She oversees two teams on the Biltmore Estate. One creates floral designs for weddings and events in 11 venues across the property. The other team decorates the Biltmore house for every season and specific events.

Borchers said working in a historic property requires another level of training to work around priceless collection items, something she first experienced at the Benz School.

“I remember when Jim Johnson, the school’s former director, allowed me to use a vase that was perfect for what I was designing,” Borchers said. “It was from the Benz Collection and rather priceless. That scared me a little, but now at Biltmore, I work around priceless objects all the time.”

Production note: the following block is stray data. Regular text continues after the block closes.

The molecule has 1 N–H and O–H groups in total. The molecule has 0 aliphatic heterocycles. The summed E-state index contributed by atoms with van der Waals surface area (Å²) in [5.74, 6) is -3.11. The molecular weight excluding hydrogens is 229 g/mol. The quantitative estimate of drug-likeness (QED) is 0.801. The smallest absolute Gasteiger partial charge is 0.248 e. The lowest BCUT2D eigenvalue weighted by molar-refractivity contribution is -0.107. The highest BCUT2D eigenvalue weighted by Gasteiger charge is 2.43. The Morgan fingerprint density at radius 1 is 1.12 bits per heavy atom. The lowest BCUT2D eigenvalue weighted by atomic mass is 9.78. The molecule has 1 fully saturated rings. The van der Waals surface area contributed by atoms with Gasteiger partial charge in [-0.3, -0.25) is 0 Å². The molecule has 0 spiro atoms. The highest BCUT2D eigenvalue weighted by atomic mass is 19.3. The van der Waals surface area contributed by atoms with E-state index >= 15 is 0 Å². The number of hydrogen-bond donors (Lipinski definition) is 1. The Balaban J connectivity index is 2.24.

Expanding Educational Outreach In Floral Design To A Broader Audience
The Benz School offers certification courses to students beyond the campus, promoting interest in floral design and strengthening the industry. In addition, certification helps professionals stay current on the latest design and business management trends and prepares skilled candidates to pursue a career in the industry.

During the summer, the Benz School provides continuing education courses for floral design professionals, high school teachers and the public interested in entering the industry. Texas A&M students who want to take the classes not for academic credit are also eligible to participate. Each class is limited to 20 participants.